I recently joined the Destinations Book and Dinner Club in Las Vegas, which combines four of my favorite things — reading memoirs set in other countries, trying new food, dreaming/reminiscing about international travel and talking about all of the above with people with the same interests.
For our February meet-up we read Azadeh Moaveni’s Lipstick Jihad: A Memoir of Growing Up Iranian in America and American in Iran. Then we met for dinner at Habib’s Persian Cuisine.
About the Book: Azadeh Moaveni’s family moves from Iran to northern California to escape the late-1970s Iranian revolution. Growing up in Palo Alto, her family clings to cultural tradition while Azadeh just wants to fit in. After college, she lands a Fulbright scholarship to study Arabic in Egypt for a year. Her time in Egypt leads to a longing to return to Iran. She soon lands a job as a correspondent with Time magazine in Tehran. This is a memoir about her time as an Iranian-American in Tehran during the late 1990s/early 2000s.
My Thoughts on the Book: I’ve previously read 2 other memoirs on Iran (both by Azar Nafisi) — Reading Lolita in Tehran and Things I’ve Been Silent About. Both books have left me thinking that I would have loved to visit the Tehran of the 1950s/1960s, with it’s colorful bazaars, ice cream shops, nearby mountains and cultural/religious diversity. The books also left me hoping that a dissatisfaction with our own government and a desire for change — much like in pre-revolution Iran — never leads the U.S. to become a theocracy.
Early in reading Lipstick Jihad I realized the author’s perspective was much different than Azar Nafisi’s. For one thing, there was the generational gap — Nafisi being around the age of my mother and Moaveni relatively my age. For me, Lipstick Jihad essentially became a Gen-Xer’s perspective on contemporary Iranian culture, and I enjoyed Moaveni’s insights as to why young Iranians are like Americans and how they are not.
Lipstick Jihad demystifies the Iran the United States government and media has taught us to hate. Moaveni reminds us that most Iranians in the U.S. are here because they don’t agree with the government of the Islamic Republic, and that’s why many call themselves Persians. She teaches us that, while many “rights” are a thing to be desired in Iran, Iranian women still enjoy far more freedoms than in U.S. ally Saudi Arabia and Iran is far more of a democracy than U.S. ally Egypt. In Iran, women can work, drive a car and manipulate the rules of dating. Young Iranian women write blogs and are into fashion. Many Iranians aren’t even very religious. For these insights and de-mystification, I enjoyed and appreciated this book.
Now on to dinner at Habib’s Persian Cuisine.
The restaurant and adjacent market are located in a shopping center at Sahara & Decatur in southwest Las Vegas. Habib served as host upon my arrival at the restaurant, enthusiastic waiter to our group of 10 women, and diligent cashier — personally calculating our individual bills at the table at the end of the night.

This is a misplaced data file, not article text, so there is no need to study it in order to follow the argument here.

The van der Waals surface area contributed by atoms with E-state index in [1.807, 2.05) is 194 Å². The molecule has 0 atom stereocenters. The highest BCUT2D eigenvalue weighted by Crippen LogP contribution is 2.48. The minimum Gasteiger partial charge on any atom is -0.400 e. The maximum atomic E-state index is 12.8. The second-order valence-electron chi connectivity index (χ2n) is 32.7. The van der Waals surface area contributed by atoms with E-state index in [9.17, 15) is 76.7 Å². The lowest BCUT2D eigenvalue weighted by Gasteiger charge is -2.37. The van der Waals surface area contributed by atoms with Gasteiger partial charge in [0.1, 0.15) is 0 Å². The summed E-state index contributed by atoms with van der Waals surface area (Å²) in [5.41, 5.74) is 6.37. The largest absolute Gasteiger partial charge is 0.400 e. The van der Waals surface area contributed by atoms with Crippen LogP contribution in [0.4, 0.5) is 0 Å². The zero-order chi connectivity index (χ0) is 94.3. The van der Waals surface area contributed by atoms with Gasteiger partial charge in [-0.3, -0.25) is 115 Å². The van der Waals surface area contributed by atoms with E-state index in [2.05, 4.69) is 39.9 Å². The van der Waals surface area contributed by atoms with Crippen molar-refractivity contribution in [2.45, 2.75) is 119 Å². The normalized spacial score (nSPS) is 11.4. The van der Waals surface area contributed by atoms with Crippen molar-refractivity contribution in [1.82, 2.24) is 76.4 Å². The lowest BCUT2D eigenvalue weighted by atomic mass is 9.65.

To start off the night, we were served a plate of assorted breads — made daily in house — and a bowl with a whole onion and radish. Our group leader asked about the onion and Habib instructed it was to cleanse the palate prior to the meal. I’m not much of an onion eater, but I had to try. The bread was excellent.
Habib brought 2 versions of the menu to us. The first contained pictures of their standard menu items — beef, lamb and chicken shish kabobs, shrimp scampi and grilled salmon. The other menu contained prices (most entrees are between $14 – $25) and a list of that evening’s specials. Habib went into great detail on each of that night’s 10 specials — highlighting the special ingredients and health benefits of each dish. My table of 4 was sold: we each ordered one of the specials for our meal.
For starters, we shared hummus and tabouli. For my main dish, I chose the “Zereshk Polo,” a dish Habib sold me on for it’s “powerful antibiotic properties.” Zereshk Polo is a chicken and rice dish cooked with barberries, a fruit high in vitamin C and used as an herbal medicine. According to Habib, “the meal is free,” and he “only charged for the doctor’s visit.” Plus I really like berries, and I’d never ate a barberry before.
I usually prefer dark meat chicken, but the chicken breast served as a shish-kabob was excellent. It was marinated with some kind of herb before being grilled and was quite juicy and flavorful. The barberries had a similar taste to cranberries and pomegranates, and I enjoyed their tartness. The rice was blended with a hint of saffron, and although the grilled tomato may not look pretty on the plate, it was a nice addition to the meal.
For dessert, I tried a Persian ice cream, which was not at all like an American ice cream other than both are served cold. The Persian ice cream was made with vermicelli noodles and soaked in rose water, which gave it a very perfumey smell and taste. An added lime squeezed over the top gave it a sort-of margarita taste, which I enjoyed.
Habib continued to pay diligence to our group throughout the night, and at the end of the evening brought each of us a long-stem red rose. It was an enjoyable evening, a fun and new cultural experience, and great food. This is a restaurant that I’ll definitely come back to.
Thanks, interesting report about an interesting mix of interests and activities.
You don’t mention any Lipstick Jihad-related talk with your co-diners, so maybe the food + Habibi commanded all your attention.